DOUGLAS ALLEN is Professor of Philosophy at the University of Maine at Orono. A former Fulbright Instructor at Banaras Hindu University, his interests include Eastern philosophy and religion, Marxism and political philosophy, and the phenomenology of religion. He has authored several books on Mircea Eliade (Structure and Creativity in Religion, Mircea Eliade: An Annotated Bibliography with Dennis Doeing, and Mircea Eliade et le phenomene religieux) and has co-edited, with Ngo Vinh Long, Coming to Terms: Indochina, the United States, and the War.
Religion And Political Conflict In South Asiaby Douglas Allen
One of the most dramatic and surprising developments of the last twenty years was the proliferation of aggressive political movements linked to religion. This book examines the interplay of religion and politics in predominantly Hindu India, Islamic Pakistan, and Buddhist Sri Lanka. This collection of studies by internationally known scholars challenges traditional… See more details below
One of the most dramatic and surprising developments of the last twenty years was the proliferation of aggressive political movements linked to religion. This book examines the interplay of religion and politics in predominantly Hindu India, Islamic Pakistan, and Buddhist Sri Lanka. This collection of studies by internationally known scholars challenges traditional stereotypes and interpretations of South Asian religion and politics and provides a multidisciplinary perspective on contemporary conflicts. While the focus of the work is on Pakistan, India, and Sri Lanka, the arguments advanced by the authors are useful for understanding recent developments in religion and politics around the world.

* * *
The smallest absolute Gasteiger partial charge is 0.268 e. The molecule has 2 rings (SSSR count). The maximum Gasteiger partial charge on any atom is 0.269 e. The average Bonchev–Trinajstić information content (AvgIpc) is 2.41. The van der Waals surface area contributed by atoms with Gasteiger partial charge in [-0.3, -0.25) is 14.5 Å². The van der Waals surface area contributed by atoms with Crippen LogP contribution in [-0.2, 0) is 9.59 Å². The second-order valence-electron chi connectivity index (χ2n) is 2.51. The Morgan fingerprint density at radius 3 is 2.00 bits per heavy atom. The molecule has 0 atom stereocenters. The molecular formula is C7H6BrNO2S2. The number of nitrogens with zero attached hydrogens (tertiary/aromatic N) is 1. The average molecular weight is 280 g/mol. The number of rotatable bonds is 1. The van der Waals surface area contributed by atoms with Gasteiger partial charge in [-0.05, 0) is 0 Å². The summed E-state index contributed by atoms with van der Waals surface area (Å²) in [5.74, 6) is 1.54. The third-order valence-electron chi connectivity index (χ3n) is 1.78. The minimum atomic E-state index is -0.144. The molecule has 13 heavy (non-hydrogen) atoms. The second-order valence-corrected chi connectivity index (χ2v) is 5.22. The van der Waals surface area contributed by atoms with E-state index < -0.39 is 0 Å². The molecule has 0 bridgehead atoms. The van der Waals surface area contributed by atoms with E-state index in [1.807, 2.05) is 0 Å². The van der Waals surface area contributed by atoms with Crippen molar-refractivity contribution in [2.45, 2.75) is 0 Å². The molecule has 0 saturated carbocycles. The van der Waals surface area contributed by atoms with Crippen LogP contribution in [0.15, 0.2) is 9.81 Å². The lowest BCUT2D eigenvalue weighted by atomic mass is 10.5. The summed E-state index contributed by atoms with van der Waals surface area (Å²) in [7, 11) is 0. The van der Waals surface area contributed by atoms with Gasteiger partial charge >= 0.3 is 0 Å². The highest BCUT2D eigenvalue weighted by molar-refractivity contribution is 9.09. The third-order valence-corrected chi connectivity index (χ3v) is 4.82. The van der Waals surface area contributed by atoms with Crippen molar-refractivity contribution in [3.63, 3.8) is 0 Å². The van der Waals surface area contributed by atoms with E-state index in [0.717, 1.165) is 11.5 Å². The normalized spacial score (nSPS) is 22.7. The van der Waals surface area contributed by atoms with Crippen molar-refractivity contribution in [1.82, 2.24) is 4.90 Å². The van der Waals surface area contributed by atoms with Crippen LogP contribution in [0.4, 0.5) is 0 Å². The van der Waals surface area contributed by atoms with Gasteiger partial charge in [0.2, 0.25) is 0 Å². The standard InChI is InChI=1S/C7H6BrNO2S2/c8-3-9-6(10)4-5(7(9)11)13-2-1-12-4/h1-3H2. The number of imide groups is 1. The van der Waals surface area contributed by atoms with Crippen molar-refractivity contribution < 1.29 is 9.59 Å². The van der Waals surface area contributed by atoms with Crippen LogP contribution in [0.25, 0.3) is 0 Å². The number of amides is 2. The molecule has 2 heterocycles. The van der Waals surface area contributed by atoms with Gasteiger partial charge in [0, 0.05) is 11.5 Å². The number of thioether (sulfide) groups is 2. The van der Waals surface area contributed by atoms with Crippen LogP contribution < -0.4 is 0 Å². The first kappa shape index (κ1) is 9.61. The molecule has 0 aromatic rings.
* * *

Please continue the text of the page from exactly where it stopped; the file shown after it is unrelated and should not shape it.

An informative introduction overviews the link between religion and political conflict in South Asia and offers a framework and synopsis of the chapters that follow. These are grouped into three parts by nationality. The chapters on India examine recent elections and the growth of militant Hinduism, the impact of caste relations on socio-economic conditions, and the problems of Muslims as the largest religious minority in India. The chapters on Pakistan explore how political and economic changes led to the rise of Islamic fundamentalism; the historical relationship among gender, nationalism, and the Islamic state; and the evolution of a capitalist social system in an Islamic nation. The chapters on Sri Lanka explain the role of Buddhist myth in justifying political oppression, the conflict between the ideal of Buddhist pacifism and the reality of political violence, and the impact of race, class, and gender on political conflict. Political scientists, historians, and religion scholars will find this study a timely and valuable addition to their libraries.
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